"Within England’s NHS services, EU nationals make up almost 10 per cent of doctors, more than 7 per cent of nurses and 5 per cent of scientific, therapeutic and technical staff. Almost 10,000 EU workers had already left the NHS when NHS Digital released its 2017 data last autumn.
“If none of the EU citizens were [in my hospital], I can say without any exaggeration: you could absolutely close tomorrow”, Dr Peter Bauer, 47, a consultant anaesthetist in a Brighton hospital who has worked in the NHS since 1999"
There are 12,000 non-UK EU health and social care staff in Scotland and 60,000 such NHS staff in England.
In 2015, the UK had a net gain of 3,000 nurses from the EU, but by 2017 this had dropped to a net loss of more than 1,000 nurses per year. Given the NHS has 100,000 staff vacancies and the number of UK trained nurses are declining by 1000 a year, it’s hard to see how Brexit will help solve the manpower crisis and reduce the high agency costs for staff. The bill for agency nurses alone in 2017 was £1.46 billion.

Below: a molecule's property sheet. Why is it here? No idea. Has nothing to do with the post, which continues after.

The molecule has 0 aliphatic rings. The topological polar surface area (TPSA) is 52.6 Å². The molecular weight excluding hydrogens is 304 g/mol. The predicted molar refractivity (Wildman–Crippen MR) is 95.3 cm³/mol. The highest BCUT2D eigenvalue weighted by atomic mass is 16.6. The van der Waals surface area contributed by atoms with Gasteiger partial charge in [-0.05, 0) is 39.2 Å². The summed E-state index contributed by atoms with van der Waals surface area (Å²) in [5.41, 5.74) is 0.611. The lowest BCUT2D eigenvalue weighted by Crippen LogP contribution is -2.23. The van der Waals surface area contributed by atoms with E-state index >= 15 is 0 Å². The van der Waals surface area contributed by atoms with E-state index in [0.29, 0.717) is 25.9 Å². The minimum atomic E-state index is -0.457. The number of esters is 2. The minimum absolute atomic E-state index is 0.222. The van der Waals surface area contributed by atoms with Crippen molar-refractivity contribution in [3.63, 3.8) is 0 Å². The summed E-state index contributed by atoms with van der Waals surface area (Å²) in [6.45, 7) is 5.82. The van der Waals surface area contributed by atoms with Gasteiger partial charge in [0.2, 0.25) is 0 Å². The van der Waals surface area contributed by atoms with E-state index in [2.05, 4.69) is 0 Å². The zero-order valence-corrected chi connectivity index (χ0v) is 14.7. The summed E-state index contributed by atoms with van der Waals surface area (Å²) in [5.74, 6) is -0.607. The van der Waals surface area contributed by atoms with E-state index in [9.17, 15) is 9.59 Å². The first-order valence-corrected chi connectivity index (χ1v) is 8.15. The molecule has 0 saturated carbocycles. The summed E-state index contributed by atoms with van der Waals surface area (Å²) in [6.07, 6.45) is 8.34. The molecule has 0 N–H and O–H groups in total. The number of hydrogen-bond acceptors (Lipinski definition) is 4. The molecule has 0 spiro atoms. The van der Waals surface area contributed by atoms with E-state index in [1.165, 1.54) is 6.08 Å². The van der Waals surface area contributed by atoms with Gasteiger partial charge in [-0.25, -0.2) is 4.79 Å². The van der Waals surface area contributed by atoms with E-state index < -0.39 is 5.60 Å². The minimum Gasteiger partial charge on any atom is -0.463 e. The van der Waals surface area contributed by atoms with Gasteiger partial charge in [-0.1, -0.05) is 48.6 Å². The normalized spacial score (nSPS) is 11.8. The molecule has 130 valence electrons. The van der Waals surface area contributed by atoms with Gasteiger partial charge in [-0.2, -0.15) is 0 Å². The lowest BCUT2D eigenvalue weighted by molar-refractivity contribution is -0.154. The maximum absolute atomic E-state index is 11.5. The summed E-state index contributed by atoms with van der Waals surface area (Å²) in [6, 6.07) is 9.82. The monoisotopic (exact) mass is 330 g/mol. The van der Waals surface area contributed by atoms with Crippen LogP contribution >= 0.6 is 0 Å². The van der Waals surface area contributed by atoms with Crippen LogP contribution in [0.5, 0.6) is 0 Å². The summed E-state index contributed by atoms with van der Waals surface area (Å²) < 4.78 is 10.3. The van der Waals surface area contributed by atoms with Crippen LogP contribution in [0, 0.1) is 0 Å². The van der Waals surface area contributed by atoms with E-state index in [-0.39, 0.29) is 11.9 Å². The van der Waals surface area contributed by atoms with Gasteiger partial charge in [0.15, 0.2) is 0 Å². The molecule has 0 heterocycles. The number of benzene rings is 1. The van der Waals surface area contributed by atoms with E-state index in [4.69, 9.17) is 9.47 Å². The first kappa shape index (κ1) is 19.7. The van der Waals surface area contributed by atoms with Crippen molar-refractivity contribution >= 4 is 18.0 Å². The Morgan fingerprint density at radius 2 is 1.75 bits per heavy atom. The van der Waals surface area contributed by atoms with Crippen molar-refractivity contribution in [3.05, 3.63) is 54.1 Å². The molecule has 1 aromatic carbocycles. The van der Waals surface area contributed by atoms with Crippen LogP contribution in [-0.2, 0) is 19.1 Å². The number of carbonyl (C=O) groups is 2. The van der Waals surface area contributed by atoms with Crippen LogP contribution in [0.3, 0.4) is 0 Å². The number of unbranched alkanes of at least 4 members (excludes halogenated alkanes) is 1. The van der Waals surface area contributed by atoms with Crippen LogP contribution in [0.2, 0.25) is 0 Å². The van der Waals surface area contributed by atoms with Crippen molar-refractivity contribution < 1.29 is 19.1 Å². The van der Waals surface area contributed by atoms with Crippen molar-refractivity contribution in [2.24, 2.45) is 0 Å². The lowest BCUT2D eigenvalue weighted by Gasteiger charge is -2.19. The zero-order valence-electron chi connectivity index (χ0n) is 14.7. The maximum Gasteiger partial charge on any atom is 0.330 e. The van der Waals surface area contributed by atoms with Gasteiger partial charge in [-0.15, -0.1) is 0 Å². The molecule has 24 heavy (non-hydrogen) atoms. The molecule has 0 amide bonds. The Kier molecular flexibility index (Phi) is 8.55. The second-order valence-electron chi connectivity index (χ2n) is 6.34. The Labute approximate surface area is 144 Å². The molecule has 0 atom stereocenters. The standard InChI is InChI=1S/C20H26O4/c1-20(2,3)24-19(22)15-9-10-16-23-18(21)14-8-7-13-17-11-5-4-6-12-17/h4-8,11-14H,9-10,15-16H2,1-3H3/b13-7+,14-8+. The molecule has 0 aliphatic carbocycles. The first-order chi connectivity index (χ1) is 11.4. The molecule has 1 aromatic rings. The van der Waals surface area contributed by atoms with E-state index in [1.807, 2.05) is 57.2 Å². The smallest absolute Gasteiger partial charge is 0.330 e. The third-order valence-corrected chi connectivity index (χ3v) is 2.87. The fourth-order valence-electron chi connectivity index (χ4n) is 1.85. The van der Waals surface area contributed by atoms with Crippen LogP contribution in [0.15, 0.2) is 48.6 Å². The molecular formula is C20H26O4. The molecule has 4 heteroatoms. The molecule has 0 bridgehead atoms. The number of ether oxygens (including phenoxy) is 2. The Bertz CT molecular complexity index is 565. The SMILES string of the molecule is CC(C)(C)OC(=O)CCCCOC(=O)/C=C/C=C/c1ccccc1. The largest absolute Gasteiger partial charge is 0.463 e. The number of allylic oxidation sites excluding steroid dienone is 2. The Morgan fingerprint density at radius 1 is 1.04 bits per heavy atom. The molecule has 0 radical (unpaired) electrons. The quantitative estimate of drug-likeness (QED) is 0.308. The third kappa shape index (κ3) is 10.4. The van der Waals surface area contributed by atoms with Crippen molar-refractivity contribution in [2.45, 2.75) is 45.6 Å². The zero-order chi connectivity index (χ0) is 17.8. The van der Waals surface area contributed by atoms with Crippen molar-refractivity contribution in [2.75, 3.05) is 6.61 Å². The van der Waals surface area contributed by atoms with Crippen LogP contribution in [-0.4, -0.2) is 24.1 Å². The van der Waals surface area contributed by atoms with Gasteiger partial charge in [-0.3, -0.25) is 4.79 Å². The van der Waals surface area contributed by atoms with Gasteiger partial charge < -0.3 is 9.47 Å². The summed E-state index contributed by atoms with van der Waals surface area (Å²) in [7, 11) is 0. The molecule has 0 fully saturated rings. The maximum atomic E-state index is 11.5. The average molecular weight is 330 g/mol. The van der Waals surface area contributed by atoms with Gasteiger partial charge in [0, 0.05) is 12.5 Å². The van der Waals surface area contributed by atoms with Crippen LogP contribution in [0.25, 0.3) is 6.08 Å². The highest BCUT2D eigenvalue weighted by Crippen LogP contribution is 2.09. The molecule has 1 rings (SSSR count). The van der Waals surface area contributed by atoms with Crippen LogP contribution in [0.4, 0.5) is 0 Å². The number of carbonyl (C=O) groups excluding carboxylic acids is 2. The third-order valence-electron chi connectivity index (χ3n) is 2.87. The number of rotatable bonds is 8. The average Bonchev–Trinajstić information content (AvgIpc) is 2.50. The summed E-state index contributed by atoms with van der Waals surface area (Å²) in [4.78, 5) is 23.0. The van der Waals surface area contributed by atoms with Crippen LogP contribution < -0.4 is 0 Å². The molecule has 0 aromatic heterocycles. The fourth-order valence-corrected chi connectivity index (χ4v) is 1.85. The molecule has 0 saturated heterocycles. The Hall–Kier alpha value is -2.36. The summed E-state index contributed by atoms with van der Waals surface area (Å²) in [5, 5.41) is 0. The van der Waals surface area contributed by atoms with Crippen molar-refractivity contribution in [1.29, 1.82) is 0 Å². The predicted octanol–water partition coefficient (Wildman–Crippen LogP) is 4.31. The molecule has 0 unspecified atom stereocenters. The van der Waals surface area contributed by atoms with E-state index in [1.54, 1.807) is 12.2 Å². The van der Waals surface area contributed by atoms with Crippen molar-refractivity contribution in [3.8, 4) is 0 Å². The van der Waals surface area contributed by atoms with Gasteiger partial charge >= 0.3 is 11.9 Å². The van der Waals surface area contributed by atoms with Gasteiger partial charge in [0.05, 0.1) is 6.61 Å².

Stockpiling of vital medicines such as insulin, 99% of which is manufactured abroad, may not be sufficient. Medical radio isotopes which are needed for 700,000 diagnostic tests a year can’t be stockpiled, and none of them are manufactured here.
But at least medicine tries to offer informed consent, allows patients to change their minds as the facts change, and places no obligation on doctors to perform any procedure a patient is demanding if the weight of evidence suggests it would not be in his or her best interests. So it should be with Brexit. Our politicians need to step up.
Devon council boss warns over Brexit nursing care shortages